You need to rifle through 18 years of history to find selloffs that compare to the one corporate bond investors are now enduring.
Debt of American companies just posted their third-worst 100-day returns since 2000, according to a JPMorgan Chase & Co. index, as tighter monetary conditions leave their mark on high-quality bonds with longer maturities.
With negative returns likely to scare off retail investors, the outlook for the asset class looks grim, JPMorgan strategists said in a Friday note. But they find a silver lining: the highest yields in almost five years are likely to discourage new bond supply, which would at least help the technical picture.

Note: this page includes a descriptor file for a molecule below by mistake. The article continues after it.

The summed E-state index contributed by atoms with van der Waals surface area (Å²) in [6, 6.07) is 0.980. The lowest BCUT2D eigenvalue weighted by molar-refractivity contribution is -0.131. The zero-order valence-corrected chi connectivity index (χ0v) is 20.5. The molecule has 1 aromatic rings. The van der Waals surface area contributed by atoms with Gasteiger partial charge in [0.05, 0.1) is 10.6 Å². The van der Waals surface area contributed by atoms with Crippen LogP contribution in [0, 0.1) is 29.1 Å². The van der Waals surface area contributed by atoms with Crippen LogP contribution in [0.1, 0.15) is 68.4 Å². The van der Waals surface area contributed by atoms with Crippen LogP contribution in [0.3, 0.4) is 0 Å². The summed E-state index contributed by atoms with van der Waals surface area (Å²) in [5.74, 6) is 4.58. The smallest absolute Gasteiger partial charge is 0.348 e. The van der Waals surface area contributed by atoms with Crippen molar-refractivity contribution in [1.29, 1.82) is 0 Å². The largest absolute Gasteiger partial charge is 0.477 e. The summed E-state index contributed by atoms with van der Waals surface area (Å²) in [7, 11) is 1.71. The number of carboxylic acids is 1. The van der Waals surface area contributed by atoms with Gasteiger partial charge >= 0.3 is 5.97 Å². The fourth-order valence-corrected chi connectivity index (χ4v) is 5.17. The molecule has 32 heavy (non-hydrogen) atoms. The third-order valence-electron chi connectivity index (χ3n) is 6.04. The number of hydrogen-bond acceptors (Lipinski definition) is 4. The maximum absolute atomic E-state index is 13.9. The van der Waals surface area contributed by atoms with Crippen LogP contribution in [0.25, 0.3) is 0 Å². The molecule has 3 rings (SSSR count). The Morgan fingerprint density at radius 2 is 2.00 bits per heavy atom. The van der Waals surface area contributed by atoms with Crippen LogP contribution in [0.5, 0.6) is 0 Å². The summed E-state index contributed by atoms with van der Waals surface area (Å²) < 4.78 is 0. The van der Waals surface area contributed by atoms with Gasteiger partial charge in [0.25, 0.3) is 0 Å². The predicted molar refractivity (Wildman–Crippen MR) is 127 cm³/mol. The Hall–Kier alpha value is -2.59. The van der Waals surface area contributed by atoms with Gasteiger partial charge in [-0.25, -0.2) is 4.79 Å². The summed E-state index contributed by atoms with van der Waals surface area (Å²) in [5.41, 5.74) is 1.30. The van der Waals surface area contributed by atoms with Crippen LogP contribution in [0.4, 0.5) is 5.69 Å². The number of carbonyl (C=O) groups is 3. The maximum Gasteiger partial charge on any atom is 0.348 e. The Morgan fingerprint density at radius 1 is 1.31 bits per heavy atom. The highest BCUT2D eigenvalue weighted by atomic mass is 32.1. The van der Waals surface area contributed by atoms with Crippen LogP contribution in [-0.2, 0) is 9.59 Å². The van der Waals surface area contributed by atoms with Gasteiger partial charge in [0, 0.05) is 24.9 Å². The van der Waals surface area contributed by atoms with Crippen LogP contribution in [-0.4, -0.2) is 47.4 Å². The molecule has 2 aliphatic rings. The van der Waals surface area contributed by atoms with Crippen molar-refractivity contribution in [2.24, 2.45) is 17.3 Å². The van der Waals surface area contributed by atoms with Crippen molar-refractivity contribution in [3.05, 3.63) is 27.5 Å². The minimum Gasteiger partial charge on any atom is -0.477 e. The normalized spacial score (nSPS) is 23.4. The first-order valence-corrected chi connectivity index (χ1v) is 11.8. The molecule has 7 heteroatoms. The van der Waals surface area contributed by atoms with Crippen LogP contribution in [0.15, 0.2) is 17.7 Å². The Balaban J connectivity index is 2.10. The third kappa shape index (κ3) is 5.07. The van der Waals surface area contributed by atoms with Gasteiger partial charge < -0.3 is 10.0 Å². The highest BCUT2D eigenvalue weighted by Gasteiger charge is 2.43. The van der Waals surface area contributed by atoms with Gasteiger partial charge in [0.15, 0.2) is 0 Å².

The selloff in corporate credit is now on par with the rout in emerging markets. A Bloomberg Barclays index of U.S. investment-grade credit is down 3.9 percent so far this year, while dollar bonds of developing nations have declined at about the same clip.